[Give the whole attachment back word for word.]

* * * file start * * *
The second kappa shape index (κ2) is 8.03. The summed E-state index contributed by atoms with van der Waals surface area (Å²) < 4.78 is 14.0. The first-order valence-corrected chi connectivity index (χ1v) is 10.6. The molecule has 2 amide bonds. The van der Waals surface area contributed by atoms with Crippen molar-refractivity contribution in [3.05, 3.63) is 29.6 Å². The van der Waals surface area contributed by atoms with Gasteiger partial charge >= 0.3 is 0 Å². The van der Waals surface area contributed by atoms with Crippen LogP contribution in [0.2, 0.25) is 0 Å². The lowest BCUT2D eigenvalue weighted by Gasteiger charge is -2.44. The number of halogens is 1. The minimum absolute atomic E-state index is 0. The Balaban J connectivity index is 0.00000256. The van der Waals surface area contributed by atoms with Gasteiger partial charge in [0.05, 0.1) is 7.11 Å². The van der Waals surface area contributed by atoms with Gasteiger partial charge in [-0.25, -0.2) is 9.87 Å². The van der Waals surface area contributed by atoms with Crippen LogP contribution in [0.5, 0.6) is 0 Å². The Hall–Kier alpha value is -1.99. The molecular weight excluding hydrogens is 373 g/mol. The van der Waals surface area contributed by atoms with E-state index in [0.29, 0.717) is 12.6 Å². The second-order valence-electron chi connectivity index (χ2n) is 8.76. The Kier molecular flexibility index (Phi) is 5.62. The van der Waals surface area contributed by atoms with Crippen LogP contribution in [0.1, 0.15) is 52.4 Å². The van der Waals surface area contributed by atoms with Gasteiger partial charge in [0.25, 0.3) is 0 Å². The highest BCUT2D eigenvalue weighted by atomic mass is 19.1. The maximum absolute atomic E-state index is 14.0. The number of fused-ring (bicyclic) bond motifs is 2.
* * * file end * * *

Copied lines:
The second kappa shape index (κ2) is 8.03. The summed E-state index contributed by atoms with van der Waals surface area (Å²) < 4.78 is 14.0. The first-order valence-corrected chi connectivity index (χ1v) is 10.6. The molecule has 2 amide bonds. The van der Waals surface area contributed by atoms with Crippen molar-refractivity contribution in [3.05, 3.63) is 29.6 Å². The van der Waals surface area contributed by atoms with Gasteiger partial charge >= 0.3 is 0 Å². The van der Waals surface area contributed by atoms with Crippen LogP contribution in [0.2, 0.25) is 0 Å². The lowest BCUT2D eigenvalue weighted by Gasteiger charge is -2.44. The number of halogens is 1. The minimum absolute atomic E-state index is 0. The Balaban J connectivity index is 0.00000256. The van der Waals surface area contributed by atoms with Gasteiger partial charge in [0.05, 0.1) is 7.11 Å². The van der Waals surface area contributed by atoms with Gasteiger partial charge in [-0.25, -0.2) is 9.87 Å². The van der Waals surface area contributed by atoms with Crippen LogP contribution in [0.5, 0.6) is 0 Å². The Hall–Kier alpha value is -1.99. The molecular weight excluding hydrogens is 373 g/mol. The van der Waals surface area contributed by atoms with E-state index in [0.29, 0.717) is 12.6 Å². The second-order valence-electron chi connectivity index (χ2n) is 8.76. The Kier molecular flexibility index (Phi) is 5.62. The van der Waals surface area contributed by atoms with Crippen LogP contribution in [0.1, 0.15) is 52.4 Å². The van der Waals surface area contributed by atoms with Gasteiger partial charge in [0.25, 0.3) is 0 Å². The highest BCUT2D eigenvalue weighted by atomic mass is 19.1. The maximum absolute atomic E-state index is 14.0. The number of fused-ring (bicyclic) bond motifs is 2.